March 27, 2008
By Jeffery M. Leving & Glenn Sacks
Los Angeles County District Attorney Steve Cooley and Child Support Services Department Director Steven Golightly have announced a sweeping new campaign against “deadbeat dads”. They say their new Most Wanted Delinquent Parent list is modeled on the FBI’s fabled 10 most wanted list. On paper the 10 offenders owe over $2 million, but it’s very questionable that Cooley and Golightly will be collecting much.
Golightly’s action is particularly remarkable considering that the California Department of Child Support Services, which supervises the CSSD, issued a report in January that contradicts any possible rationale for this campaign.
According to the CDCSS, there are four primary factors in creating child-support arrearages in California: “high child -support orders established for low-income obligors”; “a limited number of child-support orders adjusted downward”; “establishment of retroactive child-support orders”; and “accrual of 10 percent interest on child-support debt”. Over a quarter of these arrears is interest.
Unlike the Most Wanted Deadbeat Parent lists put out by most states and counties, the CSSD’s list does not contain the occupations of the “deadbeats”. One can understand why. Nationwide these lists are never comprised of well-heeled businessmen, lawyers and accountants, but instead of fathers who do low-wage and often seasonal work, and owe large sums of money, which they could never hope to pay off. It is rare to find a person with even a college degree on these lists.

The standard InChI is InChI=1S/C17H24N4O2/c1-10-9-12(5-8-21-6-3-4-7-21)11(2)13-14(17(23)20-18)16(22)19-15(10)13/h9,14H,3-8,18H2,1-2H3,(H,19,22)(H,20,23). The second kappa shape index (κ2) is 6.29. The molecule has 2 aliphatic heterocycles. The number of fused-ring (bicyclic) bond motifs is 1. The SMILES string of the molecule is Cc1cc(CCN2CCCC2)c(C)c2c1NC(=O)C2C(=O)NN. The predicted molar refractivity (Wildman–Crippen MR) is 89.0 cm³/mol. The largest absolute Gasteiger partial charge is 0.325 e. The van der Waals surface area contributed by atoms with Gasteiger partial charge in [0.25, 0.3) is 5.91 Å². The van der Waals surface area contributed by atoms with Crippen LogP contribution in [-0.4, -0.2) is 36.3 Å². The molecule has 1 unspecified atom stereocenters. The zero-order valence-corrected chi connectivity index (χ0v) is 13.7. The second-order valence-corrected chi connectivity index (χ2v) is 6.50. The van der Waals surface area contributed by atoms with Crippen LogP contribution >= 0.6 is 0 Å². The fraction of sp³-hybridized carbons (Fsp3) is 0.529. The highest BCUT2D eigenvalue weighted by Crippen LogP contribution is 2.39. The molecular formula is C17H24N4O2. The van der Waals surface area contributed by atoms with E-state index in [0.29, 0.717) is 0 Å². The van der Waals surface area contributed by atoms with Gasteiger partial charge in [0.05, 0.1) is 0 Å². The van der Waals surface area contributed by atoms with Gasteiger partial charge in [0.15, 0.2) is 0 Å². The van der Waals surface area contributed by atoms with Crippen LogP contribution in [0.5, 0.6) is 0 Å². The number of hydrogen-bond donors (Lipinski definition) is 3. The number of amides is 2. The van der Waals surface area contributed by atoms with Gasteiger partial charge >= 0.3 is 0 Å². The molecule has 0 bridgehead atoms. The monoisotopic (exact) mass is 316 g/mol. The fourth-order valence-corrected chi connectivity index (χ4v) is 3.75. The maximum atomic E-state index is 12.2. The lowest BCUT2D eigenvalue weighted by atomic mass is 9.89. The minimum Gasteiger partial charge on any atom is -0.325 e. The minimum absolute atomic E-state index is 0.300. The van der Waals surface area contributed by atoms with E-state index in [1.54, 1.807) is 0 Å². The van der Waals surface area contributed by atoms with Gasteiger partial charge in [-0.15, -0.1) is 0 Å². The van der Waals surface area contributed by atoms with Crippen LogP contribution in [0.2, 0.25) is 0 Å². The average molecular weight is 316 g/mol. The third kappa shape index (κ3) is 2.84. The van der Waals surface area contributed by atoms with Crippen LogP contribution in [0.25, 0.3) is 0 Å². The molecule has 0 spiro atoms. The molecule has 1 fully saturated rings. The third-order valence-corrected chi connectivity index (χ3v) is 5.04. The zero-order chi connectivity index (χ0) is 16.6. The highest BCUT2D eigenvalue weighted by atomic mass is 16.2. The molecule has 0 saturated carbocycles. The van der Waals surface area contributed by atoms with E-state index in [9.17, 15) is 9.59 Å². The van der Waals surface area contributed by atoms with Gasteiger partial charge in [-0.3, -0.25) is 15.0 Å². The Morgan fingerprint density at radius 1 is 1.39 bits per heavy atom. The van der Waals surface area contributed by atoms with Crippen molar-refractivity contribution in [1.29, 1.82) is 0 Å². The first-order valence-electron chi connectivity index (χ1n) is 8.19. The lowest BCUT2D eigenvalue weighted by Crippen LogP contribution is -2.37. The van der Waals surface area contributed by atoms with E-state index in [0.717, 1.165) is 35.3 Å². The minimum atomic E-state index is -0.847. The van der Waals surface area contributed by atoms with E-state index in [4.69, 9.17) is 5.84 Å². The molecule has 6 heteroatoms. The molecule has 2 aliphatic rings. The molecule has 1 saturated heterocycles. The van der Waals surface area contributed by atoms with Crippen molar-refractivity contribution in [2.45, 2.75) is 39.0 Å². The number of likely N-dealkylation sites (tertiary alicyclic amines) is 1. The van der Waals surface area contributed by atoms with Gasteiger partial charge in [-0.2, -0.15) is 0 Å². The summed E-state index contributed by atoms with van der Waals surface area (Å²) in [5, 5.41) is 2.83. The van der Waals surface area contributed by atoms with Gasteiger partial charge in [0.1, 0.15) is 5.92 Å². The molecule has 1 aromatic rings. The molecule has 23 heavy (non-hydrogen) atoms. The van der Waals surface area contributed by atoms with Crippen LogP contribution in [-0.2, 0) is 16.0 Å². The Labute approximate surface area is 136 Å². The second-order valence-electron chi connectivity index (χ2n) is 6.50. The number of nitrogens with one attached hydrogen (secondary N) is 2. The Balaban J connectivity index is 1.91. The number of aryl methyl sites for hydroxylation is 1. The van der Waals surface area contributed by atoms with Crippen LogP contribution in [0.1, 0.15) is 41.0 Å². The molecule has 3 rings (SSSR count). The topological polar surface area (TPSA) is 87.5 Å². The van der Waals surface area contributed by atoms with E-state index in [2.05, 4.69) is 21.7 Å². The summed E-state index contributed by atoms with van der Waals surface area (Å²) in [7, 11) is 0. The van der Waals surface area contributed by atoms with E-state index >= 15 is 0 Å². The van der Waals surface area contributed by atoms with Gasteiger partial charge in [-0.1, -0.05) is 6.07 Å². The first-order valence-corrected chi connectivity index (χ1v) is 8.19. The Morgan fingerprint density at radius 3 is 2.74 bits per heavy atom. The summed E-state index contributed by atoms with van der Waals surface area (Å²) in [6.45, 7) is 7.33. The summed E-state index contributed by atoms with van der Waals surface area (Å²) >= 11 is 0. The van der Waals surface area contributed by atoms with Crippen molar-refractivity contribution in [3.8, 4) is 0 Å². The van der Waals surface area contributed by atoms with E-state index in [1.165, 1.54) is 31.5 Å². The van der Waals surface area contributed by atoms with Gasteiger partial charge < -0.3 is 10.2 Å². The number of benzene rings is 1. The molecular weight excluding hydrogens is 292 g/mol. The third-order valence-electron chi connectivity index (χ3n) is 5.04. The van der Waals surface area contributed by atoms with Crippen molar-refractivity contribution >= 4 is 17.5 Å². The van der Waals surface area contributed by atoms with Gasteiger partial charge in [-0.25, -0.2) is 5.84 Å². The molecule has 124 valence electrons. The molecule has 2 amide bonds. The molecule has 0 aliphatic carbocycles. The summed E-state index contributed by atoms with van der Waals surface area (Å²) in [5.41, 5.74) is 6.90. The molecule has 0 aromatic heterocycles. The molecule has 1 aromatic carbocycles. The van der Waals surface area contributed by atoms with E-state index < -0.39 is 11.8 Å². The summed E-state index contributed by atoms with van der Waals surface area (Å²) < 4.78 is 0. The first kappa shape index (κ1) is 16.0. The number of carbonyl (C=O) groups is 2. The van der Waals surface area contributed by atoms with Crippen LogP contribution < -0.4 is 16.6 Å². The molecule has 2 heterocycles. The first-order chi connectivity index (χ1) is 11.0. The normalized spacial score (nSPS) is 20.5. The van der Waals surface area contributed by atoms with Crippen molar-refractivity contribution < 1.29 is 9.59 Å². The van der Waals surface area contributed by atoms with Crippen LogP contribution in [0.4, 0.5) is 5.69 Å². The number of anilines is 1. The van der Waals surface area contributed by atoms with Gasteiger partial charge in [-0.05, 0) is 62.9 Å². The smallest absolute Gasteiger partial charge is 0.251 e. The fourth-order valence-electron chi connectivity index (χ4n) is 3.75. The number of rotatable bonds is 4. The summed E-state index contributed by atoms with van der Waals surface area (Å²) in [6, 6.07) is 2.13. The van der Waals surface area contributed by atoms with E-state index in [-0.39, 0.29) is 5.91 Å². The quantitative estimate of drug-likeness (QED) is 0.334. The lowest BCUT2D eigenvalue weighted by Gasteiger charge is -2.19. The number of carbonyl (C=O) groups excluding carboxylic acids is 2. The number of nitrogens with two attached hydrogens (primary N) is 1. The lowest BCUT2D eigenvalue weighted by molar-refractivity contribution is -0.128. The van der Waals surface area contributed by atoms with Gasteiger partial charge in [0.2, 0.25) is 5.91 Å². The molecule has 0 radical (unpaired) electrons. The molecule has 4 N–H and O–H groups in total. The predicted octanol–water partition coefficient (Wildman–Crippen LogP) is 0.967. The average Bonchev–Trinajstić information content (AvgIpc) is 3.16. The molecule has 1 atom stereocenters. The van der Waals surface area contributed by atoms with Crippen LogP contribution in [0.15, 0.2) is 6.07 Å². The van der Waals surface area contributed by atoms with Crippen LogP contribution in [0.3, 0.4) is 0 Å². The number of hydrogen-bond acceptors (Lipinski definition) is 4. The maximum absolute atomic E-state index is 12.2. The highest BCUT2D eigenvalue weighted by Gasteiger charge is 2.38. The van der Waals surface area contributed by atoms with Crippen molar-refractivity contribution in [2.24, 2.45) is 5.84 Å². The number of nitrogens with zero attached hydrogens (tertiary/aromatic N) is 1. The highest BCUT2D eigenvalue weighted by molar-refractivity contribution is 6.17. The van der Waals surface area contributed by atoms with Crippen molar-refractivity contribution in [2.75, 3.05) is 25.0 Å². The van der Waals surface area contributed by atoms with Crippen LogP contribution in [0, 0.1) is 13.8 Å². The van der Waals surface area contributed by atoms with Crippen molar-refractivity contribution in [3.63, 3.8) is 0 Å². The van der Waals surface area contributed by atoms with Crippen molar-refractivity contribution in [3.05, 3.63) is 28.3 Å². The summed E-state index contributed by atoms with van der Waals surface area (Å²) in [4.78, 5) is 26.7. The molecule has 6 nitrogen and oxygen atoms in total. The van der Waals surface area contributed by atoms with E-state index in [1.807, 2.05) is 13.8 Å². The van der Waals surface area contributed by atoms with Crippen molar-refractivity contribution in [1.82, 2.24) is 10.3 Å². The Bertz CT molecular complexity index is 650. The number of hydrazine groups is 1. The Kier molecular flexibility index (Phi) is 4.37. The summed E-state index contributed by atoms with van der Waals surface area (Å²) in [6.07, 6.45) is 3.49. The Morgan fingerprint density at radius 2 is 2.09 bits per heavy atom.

In recent years there have been several highly publicized actions similar to CSSD’s, generally coupled with arrests. For example, Virginia’s Most Wanted list was topped by a laborer, a carnival hired hand and a construction worker, who collectively somehow owned over a quarter-million dollars in child support.
Similarly, Kentucky’s list during its campaign sported only one obligor with an education, and the most common designation for occupation was “laborer”. How do men of such modest means end up with such fantastic arrearages? The child-support system is largely impervious to the economic realities working people face, such as layoffs, wage cuts, unemployment and work related injuries.
According to the Urban Institute, less than one in 20 noncustodial parents who suffers a substantial drop in income is able to get courts to reduce the support obligation.
To Cooley’s and Golightly’s credit, they did explain that some of the “deadbeats” they’re pursuing may be able to use California’s Compromise of Arrears Program. COAP allows some obligors to settle their artificially inflated paper debts to the state for realistic amounts.
The problem is there has been little outreach done on COAP, so few obligors are aware of it.